Dickson Avenue, near the Landmark business towers in Kelowna, is part of an area being considered for the new development plan. Under the plan, the road could become the new main street in the area.—Image: Google Maps

Kelowna’s Capri-Landmark plan could carry big price-tag

City council told the 'preferred' concept plan could cost as much as $100 million over next 22 years

A plan to revitalize the area between the Capri Centre and the Landmark business towers in Kelowna has been approved by city council.

But not without some councillors balking at the proposed estimated price tag of as much as $100 million over 22 years.

“I love this plan but I don’t have confidence the city can pull it off given the cost,” said Coun. Luke Stack. “I’m concerned the cost is going to cripple it.”

Stack, the lone vote against the plan, said he could not vote to approve something he did not feel was achievable.

On Monday, city staff presented council with what it called the “preferred” concept plan, an ambitious vision for the area bordered by Gordon Drive, Spall Road, Highway 97 and Springfield Road.

The plan, nearly a year in the making, is designed to guide future development in the area and encourage an increase in residential development around the multi-tower Landmark business campus.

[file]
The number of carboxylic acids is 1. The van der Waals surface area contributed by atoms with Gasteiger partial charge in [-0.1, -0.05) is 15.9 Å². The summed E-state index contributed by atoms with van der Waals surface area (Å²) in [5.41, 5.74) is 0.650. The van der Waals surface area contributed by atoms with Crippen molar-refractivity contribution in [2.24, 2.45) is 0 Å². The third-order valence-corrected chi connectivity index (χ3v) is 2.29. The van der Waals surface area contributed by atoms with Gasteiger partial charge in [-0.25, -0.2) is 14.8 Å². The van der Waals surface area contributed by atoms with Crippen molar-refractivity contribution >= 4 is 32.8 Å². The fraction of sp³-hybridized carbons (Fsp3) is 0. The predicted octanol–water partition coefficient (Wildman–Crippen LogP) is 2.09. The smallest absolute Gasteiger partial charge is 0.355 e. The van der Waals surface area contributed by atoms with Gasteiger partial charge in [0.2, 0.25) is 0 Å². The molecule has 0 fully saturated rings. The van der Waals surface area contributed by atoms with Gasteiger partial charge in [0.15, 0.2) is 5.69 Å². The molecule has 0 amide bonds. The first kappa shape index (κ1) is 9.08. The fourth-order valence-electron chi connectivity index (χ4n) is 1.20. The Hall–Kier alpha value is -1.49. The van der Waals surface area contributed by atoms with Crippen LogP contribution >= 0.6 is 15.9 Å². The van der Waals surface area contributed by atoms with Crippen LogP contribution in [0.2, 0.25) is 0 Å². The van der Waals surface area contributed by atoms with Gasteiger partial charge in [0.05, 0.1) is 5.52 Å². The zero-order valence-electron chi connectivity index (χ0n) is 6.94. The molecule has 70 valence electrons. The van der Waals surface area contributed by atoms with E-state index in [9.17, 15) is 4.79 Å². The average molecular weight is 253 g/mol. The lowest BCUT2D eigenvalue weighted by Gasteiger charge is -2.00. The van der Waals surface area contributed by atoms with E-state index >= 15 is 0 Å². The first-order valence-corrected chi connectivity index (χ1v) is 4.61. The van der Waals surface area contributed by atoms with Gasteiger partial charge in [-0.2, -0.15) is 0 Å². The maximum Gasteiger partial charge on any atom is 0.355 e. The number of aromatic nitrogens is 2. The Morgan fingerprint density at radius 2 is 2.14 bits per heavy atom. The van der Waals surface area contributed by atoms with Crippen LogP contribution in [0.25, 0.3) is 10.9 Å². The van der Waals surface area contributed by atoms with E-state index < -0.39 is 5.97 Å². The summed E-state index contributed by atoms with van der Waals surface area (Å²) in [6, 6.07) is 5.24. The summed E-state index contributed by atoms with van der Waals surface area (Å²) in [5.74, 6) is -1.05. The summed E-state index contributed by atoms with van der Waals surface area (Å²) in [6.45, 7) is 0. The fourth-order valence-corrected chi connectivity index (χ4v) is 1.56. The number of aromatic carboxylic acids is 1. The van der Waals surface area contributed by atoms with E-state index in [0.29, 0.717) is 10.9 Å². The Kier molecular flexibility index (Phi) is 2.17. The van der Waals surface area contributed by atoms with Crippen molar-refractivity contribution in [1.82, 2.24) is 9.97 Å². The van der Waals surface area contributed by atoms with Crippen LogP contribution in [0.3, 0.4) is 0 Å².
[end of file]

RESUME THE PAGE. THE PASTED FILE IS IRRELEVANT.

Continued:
The plan calls for more multi-family residential development, a re-aligning of Sutherland Road, a major park, establishment of Dickson Avenue as the main street in the area with commercial development along it, priority for pedestrians and cycling, the introduction of transit to the area and a pedestrian pathway along Richie Brook.

Conceding partnerships will have to be found to help pay for the work, as well as convincing the development community to buy into the project, city staff said much of the city’s money for the plan would come from development cost charges, fees developers pay the city when they build projects to help cover the cost of associated municipal infrastructure.

While medium and high density development would be encouraged in the Landmark portion of the area, the current medium density would be maintained in the residential area around the Capri Centre Mall. The mall site is slated for redevelopment in the future, featuring higher density residential buildings and open/green space.

In the area around the Landmark towers, the height limits for buildings could go as high as 16 to 18 storeys.

“I’m really excited by this” said Mayor Colin Basran, who described the plan as possibly the one project the current council will deal with during the current term that will have the most far-reaching impact.

“Call me a dreamer but I love this plan,” he said.

The city expects the Capri-Landmark area to grow to nearly 10,000 people by 2040 if the plan is implemented.

City staff plan to continue working on the plan and bring it back to council for final approval in the spring after more consultation with developers and the public.

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